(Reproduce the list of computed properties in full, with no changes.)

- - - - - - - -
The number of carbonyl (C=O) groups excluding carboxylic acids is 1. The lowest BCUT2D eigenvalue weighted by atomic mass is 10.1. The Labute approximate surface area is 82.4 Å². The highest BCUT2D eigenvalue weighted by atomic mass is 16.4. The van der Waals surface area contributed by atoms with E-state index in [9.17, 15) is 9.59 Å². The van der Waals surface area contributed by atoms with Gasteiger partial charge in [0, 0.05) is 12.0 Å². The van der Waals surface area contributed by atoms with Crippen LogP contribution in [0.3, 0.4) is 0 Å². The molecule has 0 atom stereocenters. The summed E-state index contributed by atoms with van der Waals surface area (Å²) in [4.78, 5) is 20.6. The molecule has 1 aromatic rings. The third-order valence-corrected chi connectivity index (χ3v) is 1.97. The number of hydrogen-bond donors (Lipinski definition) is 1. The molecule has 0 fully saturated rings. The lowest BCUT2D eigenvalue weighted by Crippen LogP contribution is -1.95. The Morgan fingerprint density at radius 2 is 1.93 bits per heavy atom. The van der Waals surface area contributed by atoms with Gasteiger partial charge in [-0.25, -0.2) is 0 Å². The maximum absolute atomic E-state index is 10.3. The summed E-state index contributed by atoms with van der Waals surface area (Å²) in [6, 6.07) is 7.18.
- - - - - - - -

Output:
The number of carbonyl (C=O) groups excluding carboxylic acids is 1. The lowest BCUT2D eigenvalue weighted by atomic mass is 10.1. The Labute approximate surface area is 82.4 Å². The highest BCUT2D eigenvalue weighted by atomic mass is 16.4. The van der Waals surface area contributed by atoms with E-state index in [9.17, 15) is 9.59 Å². The van der Waals surface area contributed by atoms with Gasteiger partial charge in [0, 0.05) is 12.0 Å². The van der Waals surface area contributed by atoms with Crippen LogP contribution in [0.3, 0.4) is 0 Å². The molecule has 0 atom stereocenters. The summed E-state index contributed by atoms with van der Waals surface area (Å²) in [4.78, 5) is 20.6. The molecule has 1 aromatic rings. The third-order valence-corrected chi connectivity index (χ3v) is 1.97. The number of hydrogen-bond donors (Lipinski definition) is 1. The molecule has 0 fully saturated rings. The lowest BCUT2D eigenvalue weighted by Crippen LogP contribution is -1.95. The Morgan fingerprint density at radius 2 is 1.93 bits per heavy atom. The van der Waals surface area contributed by atoms with Gasteiger partial charge in [-0.25, -0.2) is 0 Å². The maximum absolute atomic E-state index is 10.3. The summed E-state index contributed by atoms with van der Waals surface area (Å²) in [6, 6.07) is 7.18.